Why You Should Aim for the Clouds to Grow Your Business

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According to global market research firm MarketsandMarkets, the cloud computing market will grow from $37.8 billion this year to $121.1 billion in 2015.

Let that marinate for a second. That represents more than 300 percent growth over the next five years. So, if you’re looking for one of the best current business growth strategies, it might be worth looking to the clouds. A great InfoWorld article explains cloud computing and its importance in the information technology world quite well:

“Cloud computing comes into focus only when you think about what IT always needs: a way to increase capacity or add capabilities on the fly without investing in new infrastructure, training new personnel, or licensing new software. Cloud computing encompasses any subscription-based or pay-per-use service that, in real time over the Internet, extends IT’s existing capabilities.”

At its core, cloud computing enables internet based, on-demand network connectivity that accesses shared resources, infrastructure, software, and other information.

Businesses can leverage it to provide applications, software, or services in a much more malleable product offering.

The businesses that embrace cloud computing have a new delivery model that allows their customers to consume and interact with the product.

A post on WebHosting Unleashed quoted a study by technology research firm Gartner Inc. that predicted by 2012, 80 percent of Fortune 1000 enterprises will pay for some form of cloud computing service, while 30 percent will pay for cloud computing infrastructure. That’s a lot of potential. At the moment, the relatively nascent technology does have its imperfections. But the article’s author, Cindy Waxer, argues that there are five undeniable benefits:

  • Scalability: With cloud computing, companies can adjust its capacity based on its network’s needs. Service costs are based on consumption, so it’s an incredibly efficient model. A company only pays for what it uses.
  • Easy Implementation: Because cloud computing doesn’t require hardware, software licenses, or implementation services, companies can implement cloud computing quickly and at a fraction of the cost of in-house solutions.
  • Skilled Practitioners: Cloud computing vendors are typically reputable, reliable, and big enough to offer more than enough storage and computing capacity for your business. Companies like Google, IBM, and Microsoft offer cloud computing solutions and that list is sure to grow over time.
  • Freeing Up Internal Resources: By using a third-party provider, a company will free up its own servers and IT team. That will allow you to refocus your resources to important in-house issues.
  • Quality of Service: By using cloud computing, the burden to provide constant customer support and emergency response is taken from a company’s IT department and placed on the shoulders of the vendor. Network outages can still occur, but they’re often resolved within a matter of hours.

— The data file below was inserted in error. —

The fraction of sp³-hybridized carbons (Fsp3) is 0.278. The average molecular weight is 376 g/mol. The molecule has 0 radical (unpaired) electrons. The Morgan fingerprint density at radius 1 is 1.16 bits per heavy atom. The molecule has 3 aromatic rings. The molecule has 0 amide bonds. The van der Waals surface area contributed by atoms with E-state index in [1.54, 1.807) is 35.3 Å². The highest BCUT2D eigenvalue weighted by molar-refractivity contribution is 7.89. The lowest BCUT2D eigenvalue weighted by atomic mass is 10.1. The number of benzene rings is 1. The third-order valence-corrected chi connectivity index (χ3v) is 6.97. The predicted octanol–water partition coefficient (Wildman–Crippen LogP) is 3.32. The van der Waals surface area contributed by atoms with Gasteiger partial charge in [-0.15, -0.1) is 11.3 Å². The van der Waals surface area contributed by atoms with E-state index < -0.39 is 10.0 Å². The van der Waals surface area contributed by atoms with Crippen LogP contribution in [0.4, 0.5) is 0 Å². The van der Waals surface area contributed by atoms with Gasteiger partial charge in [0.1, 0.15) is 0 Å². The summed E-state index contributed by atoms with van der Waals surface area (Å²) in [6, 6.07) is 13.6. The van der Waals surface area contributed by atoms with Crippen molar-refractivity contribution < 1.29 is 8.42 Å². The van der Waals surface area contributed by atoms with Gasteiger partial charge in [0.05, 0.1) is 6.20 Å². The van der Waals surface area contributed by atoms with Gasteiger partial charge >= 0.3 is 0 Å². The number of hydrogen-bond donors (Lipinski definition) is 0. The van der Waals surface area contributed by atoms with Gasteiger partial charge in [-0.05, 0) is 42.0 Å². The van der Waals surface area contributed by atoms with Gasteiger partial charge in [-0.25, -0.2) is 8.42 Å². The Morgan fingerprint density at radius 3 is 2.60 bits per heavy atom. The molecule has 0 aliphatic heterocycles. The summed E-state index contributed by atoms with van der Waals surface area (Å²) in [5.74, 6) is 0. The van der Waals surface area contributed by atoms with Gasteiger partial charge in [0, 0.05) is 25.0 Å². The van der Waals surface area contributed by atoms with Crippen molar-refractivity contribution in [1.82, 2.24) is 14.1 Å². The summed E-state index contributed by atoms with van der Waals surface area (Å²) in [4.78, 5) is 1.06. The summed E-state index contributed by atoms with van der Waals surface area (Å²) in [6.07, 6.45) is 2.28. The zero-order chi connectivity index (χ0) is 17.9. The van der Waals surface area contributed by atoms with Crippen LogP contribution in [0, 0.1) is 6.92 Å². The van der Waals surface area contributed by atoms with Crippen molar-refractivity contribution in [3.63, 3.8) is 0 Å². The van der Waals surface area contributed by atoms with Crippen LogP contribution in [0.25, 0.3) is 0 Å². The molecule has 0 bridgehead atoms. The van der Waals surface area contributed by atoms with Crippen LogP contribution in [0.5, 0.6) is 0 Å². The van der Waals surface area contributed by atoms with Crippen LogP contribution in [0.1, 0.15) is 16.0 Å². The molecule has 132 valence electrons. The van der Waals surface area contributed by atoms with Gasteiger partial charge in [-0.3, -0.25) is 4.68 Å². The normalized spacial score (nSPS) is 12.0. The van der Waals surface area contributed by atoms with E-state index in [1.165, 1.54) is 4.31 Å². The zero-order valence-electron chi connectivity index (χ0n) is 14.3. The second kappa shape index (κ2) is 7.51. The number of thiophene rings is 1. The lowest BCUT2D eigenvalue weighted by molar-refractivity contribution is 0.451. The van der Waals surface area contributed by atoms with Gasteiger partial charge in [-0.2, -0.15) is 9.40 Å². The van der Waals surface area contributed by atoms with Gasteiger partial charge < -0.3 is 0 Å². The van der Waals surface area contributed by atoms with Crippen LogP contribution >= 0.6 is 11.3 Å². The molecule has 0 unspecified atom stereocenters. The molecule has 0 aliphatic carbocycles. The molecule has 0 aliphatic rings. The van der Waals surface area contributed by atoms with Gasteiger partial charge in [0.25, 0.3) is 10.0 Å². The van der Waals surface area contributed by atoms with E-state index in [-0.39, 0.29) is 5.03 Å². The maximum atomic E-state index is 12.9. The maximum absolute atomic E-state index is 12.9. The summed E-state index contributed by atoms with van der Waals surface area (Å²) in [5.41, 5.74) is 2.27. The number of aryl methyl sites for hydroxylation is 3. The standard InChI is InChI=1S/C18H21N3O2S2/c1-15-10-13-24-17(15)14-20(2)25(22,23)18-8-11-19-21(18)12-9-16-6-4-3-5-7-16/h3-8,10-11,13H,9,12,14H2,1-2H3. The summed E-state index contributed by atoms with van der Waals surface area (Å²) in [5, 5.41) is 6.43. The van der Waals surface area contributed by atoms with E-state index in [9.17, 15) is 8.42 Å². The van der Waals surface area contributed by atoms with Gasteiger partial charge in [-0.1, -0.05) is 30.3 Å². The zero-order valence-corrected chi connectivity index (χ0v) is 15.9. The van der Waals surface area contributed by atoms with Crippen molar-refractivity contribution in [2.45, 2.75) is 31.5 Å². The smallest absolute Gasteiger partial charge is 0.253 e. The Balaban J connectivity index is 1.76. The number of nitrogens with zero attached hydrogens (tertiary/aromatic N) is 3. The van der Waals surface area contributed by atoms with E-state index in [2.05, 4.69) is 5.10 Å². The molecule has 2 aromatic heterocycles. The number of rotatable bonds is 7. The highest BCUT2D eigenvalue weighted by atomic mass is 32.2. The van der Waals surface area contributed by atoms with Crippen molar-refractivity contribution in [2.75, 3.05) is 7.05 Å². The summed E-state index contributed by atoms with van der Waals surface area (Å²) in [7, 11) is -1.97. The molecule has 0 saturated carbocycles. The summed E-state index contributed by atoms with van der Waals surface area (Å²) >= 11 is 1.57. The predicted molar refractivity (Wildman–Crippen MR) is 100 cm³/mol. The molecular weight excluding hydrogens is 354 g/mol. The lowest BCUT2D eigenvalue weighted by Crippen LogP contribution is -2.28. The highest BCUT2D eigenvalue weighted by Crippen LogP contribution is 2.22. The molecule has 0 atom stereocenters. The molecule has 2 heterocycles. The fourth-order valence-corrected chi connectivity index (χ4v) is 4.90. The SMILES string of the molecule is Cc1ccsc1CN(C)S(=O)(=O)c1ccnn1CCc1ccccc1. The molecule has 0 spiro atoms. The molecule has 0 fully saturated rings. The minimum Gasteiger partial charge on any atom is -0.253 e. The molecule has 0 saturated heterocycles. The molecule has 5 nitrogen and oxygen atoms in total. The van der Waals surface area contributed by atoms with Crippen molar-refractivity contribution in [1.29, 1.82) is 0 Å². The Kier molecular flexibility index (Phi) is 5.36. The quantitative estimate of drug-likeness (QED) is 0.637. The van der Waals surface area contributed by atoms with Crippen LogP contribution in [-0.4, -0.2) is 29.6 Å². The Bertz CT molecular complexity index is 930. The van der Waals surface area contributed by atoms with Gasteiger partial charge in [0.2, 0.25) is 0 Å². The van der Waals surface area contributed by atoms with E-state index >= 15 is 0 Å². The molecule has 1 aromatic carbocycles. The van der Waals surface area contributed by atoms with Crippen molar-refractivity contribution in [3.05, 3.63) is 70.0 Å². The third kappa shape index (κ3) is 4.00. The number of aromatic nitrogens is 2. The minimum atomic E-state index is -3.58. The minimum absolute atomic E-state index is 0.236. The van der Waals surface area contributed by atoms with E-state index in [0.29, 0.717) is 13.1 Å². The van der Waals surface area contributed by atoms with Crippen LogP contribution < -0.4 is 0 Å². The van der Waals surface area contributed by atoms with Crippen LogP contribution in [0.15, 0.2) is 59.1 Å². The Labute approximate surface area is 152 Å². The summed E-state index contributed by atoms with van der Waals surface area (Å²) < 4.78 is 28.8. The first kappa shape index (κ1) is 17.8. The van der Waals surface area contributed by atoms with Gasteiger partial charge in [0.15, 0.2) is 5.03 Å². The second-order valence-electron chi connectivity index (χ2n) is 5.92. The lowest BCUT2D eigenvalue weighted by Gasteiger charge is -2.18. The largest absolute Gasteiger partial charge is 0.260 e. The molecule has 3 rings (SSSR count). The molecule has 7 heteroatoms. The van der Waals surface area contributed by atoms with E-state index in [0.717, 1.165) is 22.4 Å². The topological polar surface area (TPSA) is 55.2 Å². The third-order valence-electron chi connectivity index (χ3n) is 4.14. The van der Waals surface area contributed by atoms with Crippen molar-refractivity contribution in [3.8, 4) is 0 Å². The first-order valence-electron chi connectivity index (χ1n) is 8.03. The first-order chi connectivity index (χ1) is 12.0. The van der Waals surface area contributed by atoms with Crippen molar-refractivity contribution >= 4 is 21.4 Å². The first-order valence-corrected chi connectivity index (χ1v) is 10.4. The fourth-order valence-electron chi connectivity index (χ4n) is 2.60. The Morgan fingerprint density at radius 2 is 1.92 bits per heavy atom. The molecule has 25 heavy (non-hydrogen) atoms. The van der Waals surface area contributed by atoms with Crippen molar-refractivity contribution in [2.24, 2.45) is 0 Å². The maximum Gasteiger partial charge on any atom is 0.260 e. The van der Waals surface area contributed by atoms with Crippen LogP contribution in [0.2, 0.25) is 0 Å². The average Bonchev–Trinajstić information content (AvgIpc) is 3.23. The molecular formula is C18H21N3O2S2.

Taking Advantage of the Clouds

Regardless of your current position (installed software, appliance, SAAS, infrastructure technology, development tools, application technology) there is likely an opportunity to draft off of cloud computing’s enormous technology spend and position your product to gain more sales.

You may need to refine some of your company’s development strategies to support it, but most issues are easily resolvable. For example, you may need to adjust your IT staff according to their cloud familiarity. Or you may need a business development point person to help build your ecosystem while you rework licensing agreements to support the new platform.

The key is to get the market strategy right and determine how to implement it. That could involve adjusting whole product, customer development, and company development strategies, but the reward might be worth it.

Here are some ideas for how software companies can take advantage of the newest fad:

  • Move the cloud from a fundamental delivery point of view.
  • Create or improve your Application Programming Interface so that cloud services can easily connect and utilize your platform.
  • Develop your ecosystem of partners so that you can make your product easier to integrate and allow it to be part of a broader platform.
  • The cloud frees up enormous amounts of data and information that can be integrated into your platform. Figure out how to use it in a way that adds value to your customers.
  • There’s probably plenty of trapped data and information in your system. Free it up and allow others to create value for your customers.
  • Identify the ongoing pain points of cloud deployment and remedy at least one of them.
  • Use cloud in your messaging. It might make you sound fresh and new.
  • Develop a vision for the future of the cloud as it relates to your sector and figure out what position you want to own. Work toward that end in an iterative manner.

There are numerous ways that you can exploit the cloud for business growth strategies. Spend some time thinking about it as it relates to the context of your company. If your company commits to it, you might be able to take advantage of a market that has the potential of growing exponentially in the coming years. Even better, you could be creating distinct competitive advantage.